“At the same time, all studied domestic horses dated from 4000 years ago to present show only 2.7% Botai ancestry, suggesting they descended from a different lineage of wild horses that subsequently went extinct.”
Ancient DNA studies have also attempted to decipher, but have not completely resolved, the timeline and geography of horse domestication.
Current archeological and DNA evidence suggests multiple sites of horse domestication, of which the earliest — around 5000 to 5500 years ago — was in the Western Eurasian steppes: Northern Kazakhstan (the Botai culture) and the Pontic-Caspian steppe, followed by additional candidate sites in Iberia, Eastern Anatolia, Western Iran, Levant and Eastern Europe.
“It is noteworthy that native breeds from the main domestication sites such as the Pontic-Caspian steppes still represent hotspots of genetic diversity for horses.
“However, even though the main candidate sites for domestication have been identified, the geographic origins of the modern domestic horse remain unknown.
“Given that the ancient Botai and Iberian lineages did not contribute substantially to modern domesticates … future studies of this timeline in other candidate regions of early domestication are needed.”
The authors traversed the acknowledged genetic cost of domestication for the horse.
These include extreme mitochondrial DNA diversity, an extreme lack of Y chromosome diversity, a high genetic load of harmful mutations, and some associated genetic changes arising from selection for traits considered desirable by breeders.
These include genes involved in the cardiac and circulatory system; bone, limb and face development; brain development and behavior; and coat color.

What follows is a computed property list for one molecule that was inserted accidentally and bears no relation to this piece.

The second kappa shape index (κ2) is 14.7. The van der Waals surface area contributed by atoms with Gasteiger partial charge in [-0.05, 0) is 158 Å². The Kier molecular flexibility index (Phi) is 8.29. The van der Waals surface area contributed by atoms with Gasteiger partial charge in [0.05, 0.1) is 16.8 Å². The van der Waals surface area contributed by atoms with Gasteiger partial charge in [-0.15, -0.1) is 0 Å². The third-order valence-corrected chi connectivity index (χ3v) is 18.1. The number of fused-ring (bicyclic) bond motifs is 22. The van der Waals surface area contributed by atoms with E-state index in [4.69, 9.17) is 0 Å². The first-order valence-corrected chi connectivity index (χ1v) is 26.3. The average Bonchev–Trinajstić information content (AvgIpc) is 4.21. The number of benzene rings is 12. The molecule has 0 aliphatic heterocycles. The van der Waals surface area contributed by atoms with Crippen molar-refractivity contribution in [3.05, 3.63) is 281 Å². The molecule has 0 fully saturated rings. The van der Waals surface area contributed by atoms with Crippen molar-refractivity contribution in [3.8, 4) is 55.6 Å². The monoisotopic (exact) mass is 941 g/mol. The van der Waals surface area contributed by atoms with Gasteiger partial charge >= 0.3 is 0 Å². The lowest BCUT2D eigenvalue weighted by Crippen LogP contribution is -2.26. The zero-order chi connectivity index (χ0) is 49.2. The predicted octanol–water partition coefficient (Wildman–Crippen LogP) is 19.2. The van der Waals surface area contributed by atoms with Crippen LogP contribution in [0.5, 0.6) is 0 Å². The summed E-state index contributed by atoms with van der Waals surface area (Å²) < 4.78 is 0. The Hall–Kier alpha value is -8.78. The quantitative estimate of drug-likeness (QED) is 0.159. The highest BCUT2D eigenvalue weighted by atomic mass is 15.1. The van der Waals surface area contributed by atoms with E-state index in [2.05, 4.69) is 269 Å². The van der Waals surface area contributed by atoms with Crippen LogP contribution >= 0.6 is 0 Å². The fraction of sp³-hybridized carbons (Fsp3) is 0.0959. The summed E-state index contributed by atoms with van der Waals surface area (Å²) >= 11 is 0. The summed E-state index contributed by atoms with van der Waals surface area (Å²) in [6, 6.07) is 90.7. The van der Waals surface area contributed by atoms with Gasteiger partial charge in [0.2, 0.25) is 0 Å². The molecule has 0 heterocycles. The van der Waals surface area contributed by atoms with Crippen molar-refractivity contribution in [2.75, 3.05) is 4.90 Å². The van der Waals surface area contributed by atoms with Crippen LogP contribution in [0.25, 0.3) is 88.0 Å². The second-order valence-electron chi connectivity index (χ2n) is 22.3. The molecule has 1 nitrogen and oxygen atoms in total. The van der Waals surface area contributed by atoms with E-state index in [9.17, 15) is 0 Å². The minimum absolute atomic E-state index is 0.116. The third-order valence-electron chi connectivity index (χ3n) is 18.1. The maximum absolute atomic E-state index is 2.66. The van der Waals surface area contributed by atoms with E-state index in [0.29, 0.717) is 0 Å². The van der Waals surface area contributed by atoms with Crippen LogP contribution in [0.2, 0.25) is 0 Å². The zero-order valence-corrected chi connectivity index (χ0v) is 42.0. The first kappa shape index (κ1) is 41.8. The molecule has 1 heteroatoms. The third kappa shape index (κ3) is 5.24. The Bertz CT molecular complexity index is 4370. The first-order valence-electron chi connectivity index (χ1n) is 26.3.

“The genomic cost of domestication and modern breeding is best illustrated by a striking discovery of a recent comparative study of ancient and modern horse genomes, showing that early breeders managed to maintain genetic diversity for millennia after domestication.”
It was this 2019 work that showed that the genetic diversity of the modern horse had dropped by 16% during just the past 200 years.
“Since domestication, the genetic diversity present in ancient horse populations has been exploited for selective breeding for a wide range of phenotypes.
“However, the creation of the about 500 specialized horse populations or breeds by intense artificial selection and the establishment of (closed) studbooks happened only during the past 100 to 200 years.”
These breeds can now be studied in detail for genetic makeup, signatures of selection and relatedness to other breeds.
Despite the large number of studies, the core findings are rather similar, they noted.
Collectively, modern horse breeds are characterized by high inter‐breed and low intra‐breed genetic diversity. The genomes of modern horses show multiple regions with signatures of selective pressures on performance traits and phenotypes. Clear signatures of selection are also found at known coat color locations.
The authors said the last 10 years have been unparalleled and decorated with outstanding achievements in horse genetics in almost all conceivable directions.
“The central pillar of support for this success is definitely the high‐quality horse reference genome combined with unprecedented advances in genomics technologies and global collaborations between researchers of diverse disciplines, clinicians, breeders and horse owners.
“It must be emphasized that the collection of genome‐level sequence data from hundreds of ancient horses from the past few thousand years is unparalleled and not available for any other domestic or non‐primate species.
“This unique resource allows researchers to track the evolutionary past of any genomic features, particularly the sequence variants that are associated with equine traits of importance, such as performance, coat color, disease and adaptations.
“This also demonstrates that the history of domestic animals cannot be fully understood without ancient genomic data.”
Ten years of the horse reference genome: insights into equine biology, domestication and population dynamics in the post‐genome era
T. Raudsepp C.J. Finno R.R. Bellone J.L. Petersen
First published: 30 September 2019 https://doi.org/10.1111/age.12857